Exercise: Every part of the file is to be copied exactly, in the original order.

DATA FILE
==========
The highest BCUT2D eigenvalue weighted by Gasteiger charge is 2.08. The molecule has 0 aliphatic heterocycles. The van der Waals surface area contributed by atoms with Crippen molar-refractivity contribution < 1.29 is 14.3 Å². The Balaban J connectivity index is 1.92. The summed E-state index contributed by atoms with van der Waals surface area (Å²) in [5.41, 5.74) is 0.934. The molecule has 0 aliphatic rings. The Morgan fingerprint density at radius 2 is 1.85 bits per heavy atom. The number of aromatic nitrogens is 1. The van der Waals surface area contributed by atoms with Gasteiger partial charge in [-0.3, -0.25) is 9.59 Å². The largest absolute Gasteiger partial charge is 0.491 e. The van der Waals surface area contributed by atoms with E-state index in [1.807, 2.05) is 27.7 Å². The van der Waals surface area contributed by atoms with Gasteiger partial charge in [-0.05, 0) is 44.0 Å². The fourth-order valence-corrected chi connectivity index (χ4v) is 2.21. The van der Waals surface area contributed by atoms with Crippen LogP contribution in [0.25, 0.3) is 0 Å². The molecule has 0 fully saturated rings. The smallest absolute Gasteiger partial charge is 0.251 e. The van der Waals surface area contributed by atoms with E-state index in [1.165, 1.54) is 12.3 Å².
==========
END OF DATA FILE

The highest BCUT2D eigenvalue weighted by Gasteiger charge is 2.08. The molecule has 0 aliphatic heterocycles. The van der Waals surface area contributed by atoms with Crippen molar-refractivity contribution < 1.29 is 14.3 Å². The Balaban J connectivity index is 1.92. The summed E-state index contributed by atoms with van der Waals surface area (Å²) in [5.41, 5.74) is 0.934. The molecule has 0 aliphatic rings. The Morgan fingerprint density at radius 2 is 1.85 bits per heavy atom. The number of aromatic nitrogens is 1. The van der Waals surface area contributed by atoms with Gasteiger partial charge in [-0.3, -0.25) is 9.59 Å². The largest absolute Gasteiger partial charge is 0.491 e. The van der Waals surface area contributed by atoms with E-state index in [1.807, 2.05) is 27.7 Å². The van der Waals surface area contributed by atoms with Gasteiger partial charge in [-0.05, 0) is 44.0 Å². The fourth-order valence-corrected chi connectivity index (χ4v) is 2.21. The van der Waals surface area contributed by atoms with Crippen LogP contribution in [0.25, 0.3) is 0 Å². The molecule has 0 fully saturated rings. The smallest absolute Gasteiger partial charge is 0.251 e. The van der Waals surface area contributed by atoms with E-state index in [1.165, 1.54) is 12.3 Å².